A blog post Andreas made recently reminded me of this job I did for one of our clients some months ago. They had just started using AF, and we created some calculations for them using the cool interpolation feature of an AF table. After everything was set up we demonstrated the setup, and showed how to trend the calculations using ProcessBook.


And then one of the engineers raised her hand and asked: How can I see the values in Excel, using DataLink?


Knowing that I couldn't store the data from the AF calculation to a PI tag, and that DataLink wasn't AF enabled yet, I had to come up with a solution quickly. Performance Equations didn't have the strength of being able to interpolate values the way we could in AF, and I didn't really want to create the entire thing (again) in ACE.


But how about simply using ACE to read the value of the AF attribute, and store the value directly to a PI tag? That sounded like a quick solution, and by making it module dependent I could easily create a utility which could store multiple AF attributes to PI tags. It was sufficient to have it clock scheduled, which reduces the time to implement. (Naturally scheduled is also possible, but then you need to gather up all the PI tags from the PI Point data references in AF, from which the calculation is based upon, and put these as input tags to the ACE calculation).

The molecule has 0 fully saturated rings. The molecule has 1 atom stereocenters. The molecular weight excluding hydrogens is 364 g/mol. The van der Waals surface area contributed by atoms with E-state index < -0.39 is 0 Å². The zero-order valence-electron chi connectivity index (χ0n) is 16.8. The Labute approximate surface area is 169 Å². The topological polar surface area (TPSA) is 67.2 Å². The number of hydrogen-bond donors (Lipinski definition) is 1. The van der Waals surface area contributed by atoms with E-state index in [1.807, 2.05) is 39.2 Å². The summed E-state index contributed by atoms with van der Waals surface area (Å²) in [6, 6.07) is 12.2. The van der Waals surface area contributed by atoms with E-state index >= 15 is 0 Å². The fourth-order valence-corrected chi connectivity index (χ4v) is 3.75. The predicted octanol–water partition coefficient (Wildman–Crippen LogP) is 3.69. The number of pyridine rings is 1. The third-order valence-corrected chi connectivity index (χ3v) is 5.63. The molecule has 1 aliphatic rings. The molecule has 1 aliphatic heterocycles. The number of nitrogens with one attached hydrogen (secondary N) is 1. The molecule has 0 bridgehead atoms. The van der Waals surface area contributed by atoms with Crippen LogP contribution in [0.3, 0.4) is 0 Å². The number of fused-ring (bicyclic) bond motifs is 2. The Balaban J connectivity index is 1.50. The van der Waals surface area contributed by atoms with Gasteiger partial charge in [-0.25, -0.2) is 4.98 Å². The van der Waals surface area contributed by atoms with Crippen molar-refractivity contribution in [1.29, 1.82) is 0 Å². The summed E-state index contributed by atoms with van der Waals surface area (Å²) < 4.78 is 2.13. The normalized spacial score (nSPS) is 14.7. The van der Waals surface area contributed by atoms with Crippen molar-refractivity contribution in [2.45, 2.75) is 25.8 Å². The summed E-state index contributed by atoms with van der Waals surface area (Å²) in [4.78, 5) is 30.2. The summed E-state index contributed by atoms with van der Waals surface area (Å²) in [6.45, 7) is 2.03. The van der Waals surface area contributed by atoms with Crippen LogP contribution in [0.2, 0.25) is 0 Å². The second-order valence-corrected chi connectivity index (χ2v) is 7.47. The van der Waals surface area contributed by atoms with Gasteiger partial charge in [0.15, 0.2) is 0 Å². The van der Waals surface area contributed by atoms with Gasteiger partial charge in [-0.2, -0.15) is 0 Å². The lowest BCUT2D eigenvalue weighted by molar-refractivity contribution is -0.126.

Step 1


Let's start by defining the structure we need in the Module Database, like in the picture below:

  • Output: PIAlias pointing to the PI tag used for storing the output value
  • Logging: PIProperty, boolean value to determine whether or not logging to the event log is enabled
  • AF_Calculated_Attribute_Path: PIProperty, string value containing the full path to the attribute you wish to store. Example: "\\PISystem\AFDatabase\Element\Element\Element|Attribute"  





















The PIModule under which these are created, will be the context to use when applying the calculation to new setups.


Step 2


Create a new ACE project, name it accordingly, select the output section and click the "Alias search" button to locate the "Output" tag alias we just created. The input section should remain empty (unless you want to attempt to create a naturally scheduled calculation, as mentioned).